Interpersonal Skills

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With this BLOG I wanted to share my learnings in Interpersonal Skills.

As hairdressers we need to learn the technical part of hairdressing (skills) and we also need to communicate effectively to build great relations with our clientele for long term growth.  When we master both we hit the “jackpot”. We retain and grow our clientele because we are producing great work but more importantly, our client enjoys “connecting” with us on a personal level, which ultimately creates a great advocate for you and your business.

Interpersonal skills matter because none of us live in a bubble (some of us choose to). In our industry, we have to communicate and interact with clients on an hourly basis. Good interpersonal skills make the interactions with them smoother and more pleasant, they allow us to build better and longer-lasting relationships at work and in life.

It is no exaggeration to say that interpersonal skills are the foundation for success in life. Hairdressers with strong interpersonal skills work well with clients, and the salon team. It is therefore worth spending time developing really good interpersonal skills.

Interpersonal skills are sometimes referred to as “social skills” or “life skills” that we use every day when we communicate and interact with people. They include a wide range of skills, but particularly communication skills such as listening and effective speaking. They also include the ability to control and manage your emotions.

You can improve your interpersonal skills by developing your awareness of how you interact with others and practising your skills everyday (it’s a work in progress). 

You already have Interpersonal Skills which you have been developing since childhood, usually subconsciously. Interpersonal skills often become so natural that we take them for granted, never thinking about how we communicate with other people. If you have developed good habits, this is fine. However, it’s also possible to develop bad habits, and then fail to understand why your losing clients or unable to get along with the rest of the team.

Communication is far more than the words that come out of your mouth. There’s a reason why we have two ears and one mouth, and that you should listen twice as much as you talk.

Firstly let’s look at 3 key areas, within our communication skills:  Verbal, Non Verbal and Listening.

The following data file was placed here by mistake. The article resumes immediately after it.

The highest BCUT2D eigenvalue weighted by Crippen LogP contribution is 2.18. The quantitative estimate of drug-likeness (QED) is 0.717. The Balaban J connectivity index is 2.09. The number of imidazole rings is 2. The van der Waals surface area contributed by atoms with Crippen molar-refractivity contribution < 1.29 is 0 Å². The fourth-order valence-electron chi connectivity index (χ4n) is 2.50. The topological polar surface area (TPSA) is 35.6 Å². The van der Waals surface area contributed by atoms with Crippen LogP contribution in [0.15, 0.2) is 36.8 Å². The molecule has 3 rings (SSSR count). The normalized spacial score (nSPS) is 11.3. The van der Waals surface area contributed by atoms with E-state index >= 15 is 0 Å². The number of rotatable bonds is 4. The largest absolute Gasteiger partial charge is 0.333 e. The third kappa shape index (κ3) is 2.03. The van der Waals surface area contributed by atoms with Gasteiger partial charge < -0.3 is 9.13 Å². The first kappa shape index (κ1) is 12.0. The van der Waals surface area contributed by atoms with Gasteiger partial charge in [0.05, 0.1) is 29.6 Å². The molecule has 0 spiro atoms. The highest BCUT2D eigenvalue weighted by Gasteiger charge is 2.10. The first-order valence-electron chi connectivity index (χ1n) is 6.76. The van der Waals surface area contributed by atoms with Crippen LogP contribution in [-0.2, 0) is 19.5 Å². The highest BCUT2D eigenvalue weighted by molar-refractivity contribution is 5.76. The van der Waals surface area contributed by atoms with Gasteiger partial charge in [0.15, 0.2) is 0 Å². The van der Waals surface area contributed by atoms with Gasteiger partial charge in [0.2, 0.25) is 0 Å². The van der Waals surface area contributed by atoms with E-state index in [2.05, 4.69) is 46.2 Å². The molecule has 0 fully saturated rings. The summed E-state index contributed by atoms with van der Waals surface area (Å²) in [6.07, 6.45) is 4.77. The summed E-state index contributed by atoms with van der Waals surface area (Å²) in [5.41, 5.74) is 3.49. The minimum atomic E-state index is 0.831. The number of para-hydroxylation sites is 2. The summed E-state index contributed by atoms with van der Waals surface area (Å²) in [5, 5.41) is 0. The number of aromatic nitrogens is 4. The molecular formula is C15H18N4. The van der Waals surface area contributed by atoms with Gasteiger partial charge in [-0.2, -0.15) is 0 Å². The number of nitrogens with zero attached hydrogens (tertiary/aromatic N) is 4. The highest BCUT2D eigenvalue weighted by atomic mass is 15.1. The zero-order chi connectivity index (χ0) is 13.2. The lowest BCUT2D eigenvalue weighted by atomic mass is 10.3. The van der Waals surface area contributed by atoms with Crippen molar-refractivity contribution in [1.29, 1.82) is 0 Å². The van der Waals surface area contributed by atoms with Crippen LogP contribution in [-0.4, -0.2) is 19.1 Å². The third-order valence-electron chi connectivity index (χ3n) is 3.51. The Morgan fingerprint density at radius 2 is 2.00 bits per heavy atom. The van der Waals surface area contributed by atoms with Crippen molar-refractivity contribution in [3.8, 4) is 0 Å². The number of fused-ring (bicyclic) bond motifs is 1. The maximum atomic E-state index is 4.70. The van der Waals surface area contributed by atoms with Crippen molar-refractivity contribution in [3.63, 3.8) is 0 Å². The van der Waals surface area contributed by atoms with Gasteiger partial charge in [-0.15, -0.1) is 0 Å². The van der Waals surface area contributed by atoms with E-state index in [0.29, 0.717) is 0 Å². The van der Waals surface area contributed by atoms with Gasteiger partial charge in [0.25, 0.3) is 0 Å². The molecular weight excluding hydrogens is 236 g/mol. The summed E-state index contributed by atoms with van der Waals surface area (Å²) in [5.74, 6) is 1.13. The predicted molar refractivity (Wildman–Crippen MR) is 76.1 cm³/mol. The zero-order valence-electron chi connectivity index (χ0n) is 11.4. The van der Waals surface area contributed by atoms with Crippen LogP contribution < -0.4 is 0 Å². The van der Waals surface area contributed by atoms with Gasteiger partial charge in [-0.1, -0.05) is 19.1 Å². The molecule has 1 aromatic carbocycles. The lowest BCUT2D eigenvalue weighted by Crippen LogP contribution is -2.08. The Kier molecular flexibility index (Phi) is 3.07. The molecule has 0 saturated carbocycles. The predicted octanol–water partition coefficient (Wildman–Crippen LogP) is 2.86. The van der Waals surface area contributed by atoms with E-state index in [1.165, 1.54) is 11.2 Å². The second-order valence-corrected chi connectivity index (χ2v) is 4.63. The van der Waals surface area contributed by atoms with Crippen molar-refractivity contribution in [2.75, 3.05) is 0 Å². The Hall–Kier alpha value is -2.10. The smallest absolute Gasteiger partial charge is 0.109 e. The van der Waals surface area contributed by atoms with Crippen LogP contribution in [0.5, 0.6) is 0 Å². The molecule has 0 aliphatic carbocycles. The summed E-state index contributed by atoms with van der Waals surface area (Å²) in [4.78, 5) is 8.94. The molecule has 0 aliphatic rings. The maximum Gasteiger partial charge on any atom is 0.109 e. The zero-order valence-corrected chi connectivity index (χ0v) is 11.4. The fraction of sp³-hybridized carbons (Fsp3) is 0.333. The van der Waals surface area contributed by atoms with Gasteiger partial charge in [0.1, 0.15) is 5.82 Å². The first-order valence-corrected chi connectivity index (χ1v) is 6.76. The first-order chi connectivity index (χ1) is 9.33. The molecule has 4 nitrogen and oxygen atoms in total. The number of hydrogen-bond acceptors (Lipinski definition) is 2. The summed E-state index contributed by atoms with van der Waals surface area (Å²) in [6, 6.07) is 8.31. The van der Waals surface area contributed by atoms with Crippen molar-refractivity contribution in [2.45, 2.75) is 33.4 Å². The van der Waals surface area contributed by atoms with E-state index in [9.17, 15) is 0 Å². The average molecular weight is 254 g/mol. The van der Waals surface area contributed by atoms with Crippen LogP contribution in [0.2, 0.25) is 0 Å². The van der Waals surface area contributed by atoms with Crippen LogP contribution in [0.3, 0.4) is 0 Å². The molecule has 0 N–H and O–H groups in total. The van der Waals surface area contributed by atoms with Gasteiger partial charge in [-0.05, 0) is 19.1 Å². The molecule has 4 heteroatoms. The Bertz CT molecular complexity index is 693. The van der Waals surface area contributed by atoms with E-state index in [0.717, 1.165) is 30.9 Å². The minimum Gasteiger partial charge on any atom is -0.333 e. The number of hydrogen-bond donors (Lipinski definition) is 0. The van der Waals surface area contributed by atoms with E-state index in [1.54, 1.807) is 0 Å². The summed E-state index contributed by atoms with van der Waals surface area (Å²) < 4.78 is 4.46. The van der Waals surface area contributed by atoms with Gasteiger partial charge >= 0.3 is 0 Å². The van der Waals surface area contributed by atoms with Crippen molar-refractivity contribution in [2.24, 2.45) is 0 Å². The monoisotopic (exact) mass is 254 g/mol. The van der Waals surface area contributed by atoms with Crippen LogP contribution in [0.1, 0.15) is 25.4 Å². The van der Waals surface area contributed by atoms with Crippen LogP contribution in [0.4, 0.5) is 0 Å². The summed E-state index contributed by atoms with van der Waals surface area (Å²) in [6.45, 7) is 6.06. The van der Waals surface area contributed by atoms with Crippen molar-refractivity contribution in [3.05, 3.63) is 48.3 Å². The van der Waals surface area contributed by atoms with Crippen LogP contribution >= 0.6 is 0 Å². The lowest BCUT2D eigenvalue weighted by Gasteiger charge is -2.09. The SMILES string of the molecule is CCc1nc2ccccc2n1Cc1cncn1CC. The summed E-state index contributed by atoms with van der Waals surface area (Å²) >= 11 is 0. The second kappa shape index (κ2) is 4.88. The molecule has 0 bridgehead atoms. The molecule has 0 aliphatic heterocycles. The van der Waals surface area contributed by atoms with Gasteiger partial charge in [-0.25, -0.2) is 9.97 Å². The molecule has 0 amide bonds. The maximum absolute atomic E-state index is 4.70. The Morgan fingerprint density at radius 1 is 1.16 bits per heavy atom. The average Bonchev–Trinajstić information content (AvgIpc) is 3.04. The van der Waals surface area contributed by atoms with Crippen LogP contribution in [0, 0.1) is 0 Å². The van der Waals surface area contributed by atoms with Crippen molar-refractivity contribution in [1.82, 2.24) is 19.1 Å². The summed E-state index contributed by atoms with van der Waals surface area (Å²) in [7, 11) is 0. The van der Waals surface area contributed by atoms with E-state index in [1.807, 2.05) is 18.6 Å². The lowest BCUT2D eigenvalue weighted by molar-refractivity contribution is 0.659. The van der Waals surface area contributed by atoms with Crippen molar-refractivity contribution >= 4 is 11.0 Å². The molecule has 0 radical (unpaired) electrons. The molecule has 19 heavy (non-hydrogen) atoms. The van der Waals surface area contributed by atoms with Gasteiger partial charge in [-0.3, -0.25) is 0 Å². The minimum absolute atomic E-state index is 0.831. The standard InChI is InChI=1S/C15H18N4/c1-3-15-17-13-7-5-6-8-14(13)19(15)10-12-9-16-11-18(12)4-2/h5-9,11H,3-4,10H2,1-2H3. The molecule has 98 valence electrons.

• Listening is definitely not the same as hearing. One of the most important things you can do is take time to listen carefully to what others are saying, considering both verbal and non-verbal communication. Using techniques like questioning and reflection demonstrates that you are both listening and interested in a client’s story.
  • Verbal. When you are talking, be aware of the words you use. Seek feedback or clarification to ensure your message has been understood. By using questions effectively, you can learn more from clients.
  • Non Verbal Signals. Non-verbal communication actually plays a much bigger part than many of us are aware. Approximately three-quarters of a ‘message’ is communicated by non-verbal signals such as body language, tone of voice, and the speed at which you speak. These non-verbal signals reinforce or contradict the message of our words and are much harder to fake than words. They are therefore a much more reliable signal. Learning to read body language is a vital part of communication.

Once you are confident in your listening, verbal and non-verbal communication skills, you can move on to more advanced areas around communication, such as becoming more effective in how you speak, and understanding why you may be having communication problems. Communication is rarely perfect and can fail for a number of reasons.

The major issues that make conversations more difficult are Emotion and Change.

  • EMOTIONS: Various emotions can get in the way of communicating, such as anger, aggression, or stress. Few of us are able to communicate effectively when we are struggling to manage our emotions, so the best thing to do in this situation is postpone the conversation until you feel calmer. Remember to breath!
  • CHANGE: Difficult conversations are often about the need for change. Many of us find change hard, especially if it is criticism on our work. For example, when you have an unpleasant conversation with a client who is not happy with their hair or service. The thing to remember here is, detach your personal emotions from the persons opinion, listen to them and see how you can make the situation fair and a “win” for all.

My personal growth journey mastering my own interpersonal skills continues. As I learn, I find it easier to listen, ask questions and understand others emotions and their reactions to a situation. It helps me connect with others, especially my students and it’s particularly useful with my teenage girls!

Remember, “The most important thing in communication is to hear what isn’t being said.

Love Dario x

“What Ever it Takes”

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Hairbiz Magazine Page 96. Issue March 2021

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